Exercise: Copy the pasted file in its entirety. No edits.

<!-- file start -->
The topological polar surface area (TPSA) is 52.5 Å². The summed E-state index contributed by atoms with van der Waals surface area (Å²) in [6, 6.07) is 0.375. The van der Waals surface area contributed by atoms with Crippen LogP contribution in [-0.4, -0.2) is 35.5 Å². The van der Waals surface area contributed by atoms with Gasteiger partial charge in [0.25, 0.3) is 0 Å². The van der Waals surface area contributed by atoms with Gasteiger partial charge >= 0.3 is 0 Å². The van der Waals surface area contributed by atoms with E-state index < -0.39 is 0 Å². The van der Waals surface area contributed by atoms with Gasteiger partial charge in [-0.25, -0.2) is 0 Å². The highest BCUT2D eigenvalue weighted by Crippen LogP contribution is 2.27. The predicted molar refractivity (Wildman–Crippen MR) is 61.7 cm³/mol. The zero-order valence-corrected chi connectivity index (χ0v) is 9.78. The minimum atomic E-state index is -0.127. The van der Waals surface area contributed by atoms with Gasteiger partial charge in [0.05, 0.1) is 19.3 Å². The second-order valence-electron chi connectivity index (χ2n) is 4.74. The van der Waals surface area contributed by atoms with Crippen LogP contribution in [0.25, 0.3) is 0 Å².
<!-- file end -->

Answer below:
The topological polar surface area (TPSA) is 52.5 Å². The summed E-state index contributed by atoms with van der Waals surface area (Å²) in [6, 6.07) is 0.375. The van der Waals surface area contributed by atoms with Crippen LogP contribution in [-0.4, -0.2) is 35.5 Å². The van der Waals surface area contributed by atoms with Gasteiger partial charge in [0.25, 0.3) is 0 Å². The van der Waals surface area contributed by atoms with Gasteiger partial charge >= 0.3 is 0 Å². The van der Waals surface area contributed by atoms with E-state index < -0.39 is 0 Å². The van der Waals surface area contributed by atoms with Gasteiger partial charge in [-0.25, -0.2) is 0 Å². The highest BCUT2D eigenvalue weighted by Crippen LogP contribution is 2.27. The predicted molar refractivity (Wildman–Crippen MR) is 61.7 cm³/mol. The zero-order valence-corrected chi connectivity index (χ0v) is 9.78. The minimum atomic E-state index is -0.127. The van der Waals surface area contributed by atoms with Gasteiger partial charge in [0.05, 0.1) is 19.3 Å². The second-order valence-electron chi connectivity index (χ2n) is 4.74. The van der Waals surface area contributed by atoms with Crippen LogP contribution in [0.25, 0.3) is 0 Å².